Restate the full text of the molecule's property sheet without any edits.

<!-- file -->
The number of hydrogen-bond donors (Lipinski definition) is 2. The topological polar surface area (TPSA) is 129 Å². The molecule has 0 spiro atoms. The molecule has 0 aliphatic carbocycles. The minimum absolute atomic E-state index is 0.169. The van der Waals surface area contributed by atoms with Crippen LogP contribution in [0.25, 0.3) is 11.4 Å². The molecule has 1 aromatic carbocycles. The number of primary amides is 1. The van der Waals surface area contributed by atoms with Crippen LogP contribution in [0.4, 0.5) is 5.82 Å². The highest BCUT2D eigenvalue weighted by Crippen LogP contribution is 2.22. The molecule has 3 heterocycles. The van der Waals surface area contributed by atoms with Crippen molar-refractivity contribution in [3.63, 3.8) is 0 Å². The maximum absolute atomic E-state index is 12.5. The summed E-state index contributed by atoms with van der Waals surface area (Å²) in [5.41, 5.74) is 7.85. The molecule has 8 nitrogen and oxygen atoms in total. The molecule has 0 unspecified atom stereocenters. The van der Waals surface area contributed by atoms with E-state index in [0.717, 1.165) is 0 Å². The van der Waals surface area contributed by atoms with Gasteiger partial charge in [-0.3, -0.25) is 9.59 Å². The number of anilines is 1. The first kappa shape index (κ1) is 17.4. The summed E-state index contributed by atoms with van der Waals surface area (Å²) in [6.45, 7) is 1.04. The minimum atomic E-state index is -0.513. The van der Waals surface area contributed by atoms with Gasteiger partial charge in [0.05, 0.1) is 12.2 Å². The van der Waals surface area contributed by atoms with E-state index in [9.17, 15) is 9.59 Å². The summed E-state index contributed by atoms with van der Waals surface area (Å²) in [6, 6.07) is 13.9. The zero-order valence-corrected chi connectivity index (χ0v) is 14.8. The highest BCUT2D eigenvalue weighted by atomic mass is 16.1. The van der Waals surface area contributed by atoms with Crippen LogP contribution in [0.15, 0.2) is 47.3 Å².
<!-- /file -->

The number of hydrogen-bond donors (Lipinski definition) is 2. The topological polar surface area (TPSA) is 129 Å². The molecule has 0 spiro atoms. The molecule has 0 aliphatic carbocycles. The minimum absolute atomic E-state index is 0.169. The van der Waals surface area contributed by atoms with Crippen LogP contribution in [0.25, 0.3) is 11.4 Å². The molecule has 1 aromatic carbocycles. The number of primary amides is 1. The van der Waals surface area contributed by atoms with Crippen LogP contribution in [0.4, 0.5) is 5.82 Å². The highest BCUT2D eigenvalue weighted by Crippen LogP contribution is 2.22. The molecule has 3 heterocycles. The van der Waals surface area contributed by atoms with Crippen molar-refractivity contribution in [3.63, 3.8) is 0 Å². The maximum absolute atomic E-state index is 12.5. The summed E-state index contributed by atoms with van der Waals surface area (Å²) in [5.41, 5.74) is 7.85. The molecule has 8 nitrogen and oxygen atoms in total. The molecule has 0 unspecified atom stereocenters. The van der Waals surface area contributed by atoms with E-state index in [0.717, 1.165) is 0 Å². The van der Waals surface area contributed by atoms with Gasteiger partial charge in [-0.3, -0.25) is 9.59 Å². The number of anilines is 1. The first kappa shape index (κ1) is 17.4. The summed E-state index contributed by atoms with van der Waals surface area (Å²) in [6.45, 7) is 1.04. The minimum atomic E-state index is -0.513. The van der Waals surface area contributed by atoms with Gasteiger partial charge in [0.05, 0.1) is 12.2 Å². The van der Waals surface area contributed by atoms with E-state index in [9.17, 15) is 9.59 Å². The summed E-state index contributed by atoms with van der Waals surface area (Å²) in [6, 6.07) is 13.9. The zero-order valence-corrected chi connectivity index (χ0v) is 14.8. The highest BCUT2D eigenvalue weighted by atomic mass is 16.1. The van der Waals surface area contributed by atoms with Crippen LogP contribution in [0.15, 0.2) is 47.3 Å².